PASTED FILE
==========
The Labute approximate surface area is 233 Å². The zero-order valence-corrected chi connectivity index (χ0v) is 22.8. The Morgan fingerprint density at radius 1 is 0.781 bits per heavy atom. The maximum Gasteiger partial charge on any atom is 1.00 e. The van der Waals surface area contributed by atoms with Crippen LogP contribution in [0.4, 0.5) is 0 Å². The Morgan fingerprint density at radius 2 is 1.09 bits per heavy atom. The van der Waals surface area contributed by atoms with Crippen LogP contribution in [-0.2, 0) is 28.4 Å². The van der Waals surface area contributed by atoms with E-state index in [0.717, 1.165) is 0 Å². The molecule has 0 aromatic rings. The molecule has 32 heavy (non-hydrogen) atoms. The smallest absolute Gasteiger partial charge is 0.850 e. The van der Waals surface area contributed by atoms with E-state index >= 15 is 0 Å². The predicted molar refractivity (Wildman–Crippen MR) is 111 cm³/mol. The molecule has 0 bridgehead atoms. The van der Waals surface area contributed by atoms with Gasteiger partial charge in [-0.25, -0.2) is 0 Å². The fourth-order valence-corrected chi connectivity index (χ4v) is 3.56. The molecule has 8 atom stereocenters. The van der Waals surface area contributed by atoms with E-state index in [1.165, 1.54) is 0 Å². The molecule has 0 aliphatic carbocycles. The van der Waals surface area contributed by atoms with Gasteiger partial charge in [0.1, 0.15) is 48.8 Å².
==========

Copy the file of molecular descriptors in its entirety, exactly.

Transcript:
The Labute approximate surface area is 233 Å². The zero-order valence-corrected chi connectivity index (χ0v) is 22.8. The Morgan fingerprint density at radius 1 is 0.781 bits per heavy atom. The maximum Gasteiger partial charge on any atom is 1.00 e. The van der Waals surface area contributed by atoms with Crippen LogP contribution in [0.4, 0.5) is 0 Å². The Morgan fingerprint density at radius 2 is 1.09 bits per heavy atom. The van der Waals surface area contributed by atoms with Crippen LogP contribution in [-0.2, 0) is 28.4 Å². The van der Waals surface area contributed by atoms with E-state index in [0.717, 1.165) is 0 Å². The molecule has 0 aromatic rings. The molecule has 32 heavy (non-hydrogen) atoms. The smallest absolute Gasteiger partial charge is 0.850 e. The van der Waals surface area contributed by atoms with E-state index >= 15 is 0 Å². The predicted molar refractivity (Wildman–Crippen MR) is 111 cm³/mol. The molecule has 0 bridgehead atoms. The van der Waals surface area contributed by atoms with Gasteiger partial charge in [-0.25, -0.2) is 0 Å². The fourth-order valence-corrected chi connectivity index (χ4v) is 3.56. The molecule has 8 atom stereocenters. The van der Waals surface area contributed by atoms with E-state index in [1.165, 1.54) is 0 Å². The molecule has 0 aliphatic carbocycles. The van der Waals surface area contributed by atoms with Gasteiger partial charge in [0.1, 0.15) is 48.8 Å².